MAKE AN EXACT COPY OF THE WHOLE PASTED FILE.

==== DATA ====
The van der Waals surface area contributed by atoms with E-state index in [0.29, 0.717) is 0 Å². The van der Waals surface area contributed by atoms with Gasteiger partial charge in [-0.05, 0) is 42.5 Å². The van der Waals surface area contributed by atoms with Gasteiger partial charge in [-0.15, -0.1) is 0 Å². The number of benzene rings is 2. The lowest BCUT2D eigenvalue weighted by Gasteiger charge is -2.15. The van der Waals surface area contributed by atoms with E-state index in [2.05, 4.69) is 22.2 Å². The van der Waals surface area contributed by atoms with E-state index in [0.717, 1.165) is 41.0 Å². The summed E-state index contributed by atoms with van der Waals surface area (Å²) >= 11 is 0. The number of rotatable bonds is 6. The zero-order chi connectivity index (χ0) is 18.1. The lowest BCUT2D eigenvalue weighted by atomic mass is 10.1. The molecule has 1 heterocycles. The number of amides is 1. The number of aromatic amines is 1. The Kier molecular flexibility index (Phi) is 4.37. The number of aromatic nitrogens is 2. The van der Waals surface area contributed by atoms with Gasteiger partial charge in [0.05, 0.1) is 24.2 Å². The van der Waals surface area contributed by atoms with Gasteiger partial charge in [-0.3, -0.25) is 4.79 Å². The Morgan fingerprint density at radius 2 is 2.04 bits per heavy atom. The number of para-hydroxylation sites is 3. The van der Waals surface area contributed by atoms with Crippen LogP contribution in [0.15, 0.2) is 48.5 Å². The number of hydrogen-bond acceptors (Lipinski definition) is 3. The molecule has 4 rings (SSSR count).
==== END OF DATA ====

The van der Waals surface area contributed by atoms with E-state index in [0.29, 0.717) is 0 Å². The van der Waals surface area contributed by atoms with Gasteiger partial charge in [-0.05, 0) is 42.5 Å². The van der Waals surface area contributed by atoms with Gasteiger partial charge in [-0.15, -0.1) is 0 Å². The number of benzene rings is 2. The lowest BCUT2D eigenvalue weighted by Gasteiger charge is -2.15. The van der Waals surface area contributed by atoms with E-state index in [2.05, 4.69) is 22.2 Å². The van der Waals surface area contributed by atoms with E-state index in [0.717, 1.165) is 41.0 Å². The summed E-state index contributed by atoms with van der Waals surface area (Å²) >= 11 is 0. The number of rotatable bonds is 6. The zero-order chi connectivity index (χ0) is 18.1. The lowest BCUT2D eigenvalue weighted by atomic mass is 10.1. The molecule has 1 heterocycles. The number of amides is 1. The number of aromatic amines is 1. The Kier molecular flexibility index (Phi) is 4.37. The number of aromatic nitrogens is 2. The van der Waals surface area contributed by atoms with Gasteiger partial charge in [0.05, 0.1) is 24.2 Å². The van der Waals surface area contributed by atoms with Gasteiger partial charge in [-0.3, -0.25) is 4.79 Å². The Morgan fingerprint density at radius 2 is 2.04 bits per heavy atom. The number of para-hydroxylation sites is 3. The van der Waals surface area contributed by atoms with Crippen LogP contribution in [0.15, 0.2) is 48.5 Å². The number of hydrogen-bond acceptors (Lipinski definition) is 3. The molecule has 4 rings (SSSR count).